After a federal judge temporarily suspended the Biden administration’s vaccine requirements for federally-funded health care institutions in at least 10 states on Monday, hospitals in Alaska, Arkansas, Iowa, Kansas, Missouri, Nebraska, New Hampshire, North Dakota, South Dakota, and Wyoming are effectively prohibited from getting rid of essential workers who have yet to get the COVID-19 jab.
Many hospitals in other states, however, are hemorrhaging desperately-needed health care workers just because of their vaccination status.
“The scale falls clearly in favor of healthcare facilities operating with some unvaccinated employees, staff, trainees, students, volunteers, and contractors, rather than the swift, irremediable impact of requiring healthcare facilities to choose between two undesirable choices — providing substandard care or providing no healthcare at all,” U.S. District Judge Matthew Schelp wrote.
Schelp is right; while health care systems in the 10 aforementioned states are better protected to keep their unvaccinated staff on board to assist and treat patients, hospitals, specifically rural ones, in other states are struggling to keep people alive due to understaffing directly linked to COVID-19 shot mandates.
“The implication of that for rural hospitals, in particular, is, how are we going to keep delivering babies if we don’t have nurses for the OB unit? How are we going to keep taking care of trauma if we don’t have nurses and respiratory therapists and lab technicians in the emergency room?” John Henderson, president and CEO of Texas Organization of Rural and Community Hospitals, told KENS5.
With already limited access to specialized professionals, long commutes to other health care centers, and a medical supply chain hampered by long and sometimes arduous treks, rural hospitals already wrestle with meeting the medical moment when it comes. The Biden administration’s insistence that every medical worker, many of whom risked their own health and toiled long hours to work through the height of the pandemic before a vaccine became available, must get the shot to continue serving is devastating their communities.
Rural hospitals rely heavily on federal funding to provide basic services to people who live far from urban medical hubs, so refusing to comply with the federal mandates in an effort to retain key staff members means they could risk losing the dollars powering their whole systems. On the other hand, complying with the federal vaccine requirements and risking fines from states such as Texas, where Republican governors have taken actions to prevent vaccine mandates, means losing crucial doctors, specialists, surgeons, nurses, and other staff who could otherwise help keep ailing patients alive.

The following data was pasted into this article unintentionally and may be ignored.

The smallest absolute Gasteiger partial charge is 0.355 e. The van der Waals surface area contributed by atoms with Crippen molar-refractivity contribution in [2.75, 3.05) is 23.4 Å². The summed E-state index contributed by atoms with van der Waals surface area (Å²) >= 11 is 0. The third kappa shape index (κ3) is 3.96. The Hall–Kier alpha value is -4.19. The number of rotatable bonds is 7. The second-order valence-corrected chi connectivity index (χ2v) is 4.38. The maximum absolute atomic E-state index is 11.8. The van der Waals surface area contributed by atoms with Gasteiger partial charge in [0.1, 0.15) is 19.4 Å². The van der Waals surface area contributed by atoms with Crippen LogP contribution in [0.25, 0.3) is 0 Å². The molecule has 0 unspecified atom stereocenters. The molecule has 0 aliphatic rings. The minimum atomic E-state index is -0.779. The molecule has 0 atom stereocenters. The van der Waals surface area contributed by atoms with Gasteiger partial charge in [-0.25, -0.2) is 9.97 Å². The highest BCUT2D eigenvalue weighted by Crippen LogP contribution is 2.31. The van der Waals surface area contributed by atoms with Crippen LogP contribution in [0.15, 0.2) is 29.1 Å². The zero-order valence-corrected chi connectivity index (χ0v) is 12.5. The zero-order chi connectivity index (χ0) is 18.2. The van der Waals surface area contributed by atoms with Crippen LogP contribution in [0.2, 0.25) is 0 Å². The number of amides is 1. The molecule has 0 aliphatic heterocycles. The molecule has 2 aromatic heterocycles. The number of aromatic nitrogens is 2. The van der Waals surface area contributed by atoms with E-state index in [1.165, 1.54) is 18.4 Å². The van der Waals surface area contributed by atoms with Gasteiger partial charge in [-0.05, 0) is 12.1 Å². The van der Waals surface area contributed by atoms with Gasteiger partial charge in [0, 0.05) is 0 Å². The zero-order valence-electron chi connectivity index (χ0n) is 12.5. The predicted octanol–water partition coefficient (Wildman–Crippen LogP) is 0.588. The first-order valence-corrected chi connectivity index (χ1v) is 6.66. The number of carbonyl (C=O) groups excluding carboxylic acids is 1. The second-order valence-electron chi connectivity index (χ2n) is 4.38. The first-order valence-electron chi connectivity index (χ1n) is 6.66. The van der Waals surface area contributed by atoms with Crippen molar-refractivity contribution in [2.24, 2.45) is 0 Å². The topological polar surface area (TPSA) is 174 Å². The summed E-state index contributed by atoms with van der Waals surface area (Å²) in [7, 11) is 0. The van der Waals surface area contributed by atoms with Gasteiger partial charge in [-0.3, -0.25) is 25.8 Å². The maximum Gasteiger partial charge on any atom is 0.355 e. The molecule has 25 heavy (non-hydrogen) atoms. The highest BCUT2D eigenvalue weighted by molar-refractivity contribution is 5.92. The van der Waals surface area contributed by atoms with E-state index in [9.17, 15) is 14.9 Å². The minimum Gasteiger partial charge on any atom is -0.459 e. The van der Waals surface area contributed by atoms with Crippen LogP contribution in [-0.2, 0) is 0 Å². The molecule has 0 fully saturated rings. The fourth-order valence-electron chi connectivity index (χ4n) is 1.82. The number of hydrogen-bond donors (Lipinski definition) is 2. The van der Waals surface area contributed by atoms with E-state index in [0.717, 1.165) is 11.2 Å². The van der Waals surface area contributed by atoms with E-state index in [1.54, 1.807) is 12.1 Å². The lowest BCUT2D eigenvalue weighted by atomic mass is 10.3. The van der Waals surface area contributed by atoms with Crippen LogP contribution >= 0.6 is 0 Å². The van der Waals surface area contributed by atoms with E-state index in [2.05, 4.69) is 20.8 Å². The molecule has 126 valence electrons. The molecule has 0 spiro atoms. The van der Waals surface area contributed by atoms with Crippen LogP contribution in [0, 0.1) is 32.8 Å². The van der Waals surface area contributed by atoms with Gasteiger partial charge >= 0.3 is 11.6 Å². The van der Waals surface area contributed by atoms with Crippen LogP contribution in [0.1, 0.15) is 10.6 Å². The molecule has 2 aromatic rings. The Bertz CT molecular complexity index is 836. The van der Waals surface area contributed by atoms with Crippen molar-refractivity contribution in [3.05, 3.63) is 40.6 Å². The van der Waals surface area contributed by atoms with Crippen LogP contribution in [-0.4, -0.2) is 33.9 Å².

“This mandate essentially has the potential of being a death blow to our infrastructure and the organization that we’ve worked hard to overcome, the turmoil of COVID,” said Dr. Melanie Richburg, CEO of Lynn County Hospital District in Tahoka, Texas. “It’s going to be difficult from a staffing perspective to be able to overcome. If we have another surge, are we going to have enough people still here to be able to take care of the sick people in our communities?”
In September, the Lewis County Health System in New York suspended care in its maternity ward after more than a dozen staff members in the unit had not received the COVID-19 shot.
“We are unable to safely staff the service after Sept. 24. The number of resignations received leaves us no choice but to pause delivering babies at Lewis County General Hospital,” CEO Gerald R. Cayer told NNY360. “It is my hope that the (state) Department of Health will work with us in pausing the service rather than closing the maternity department.”
Even some cities such as Milwaukee are suffering the consequences of losing numerous key employees who did not care to be medically coerced into getting the jab. Last week, Children’s Wisconsin Milwaukee Hospital scrambled to find nurses and other staff members to tend to 18 injured children who were just a fraction of the dozens of people mowed down when criminal Darrell Brooks allegedly plowed a red SUV through the Christmas parade route.
“It was a nightmare,” one nurse told Federalist contributor Dan O’Donnell. “We just don’t have enough people and [supervisors] were frantically calling in everyone they could, but it wasn’t enough. We are taking care of everyone the best we can, but it’s hard.”
In a tone-deaf announcement last week, the Biden administration overlooked the inevitable service disruptions that are caused by vaccine mandates to reveal that it will invest $1.5 billion into hospitals that serve rural areas.
“The Covid-19 pandemic has laid bare the myriad inequalities at play in the U.S., and within its health systems in particular. People of color have been especially hard hit, as have those in rural communities,” Forbes reported.
It isn’t the pandemic itself that has most harmed rural communities, however. It’s the federal government’s response to it. Dumping more taxpayer dollars into rural hospitals can’t create workers out of thin air, and it can’t undo the damage done by the Biden administration’s heavy-handed and medically coercive vaccine mandate that is now leaving patients without essential care.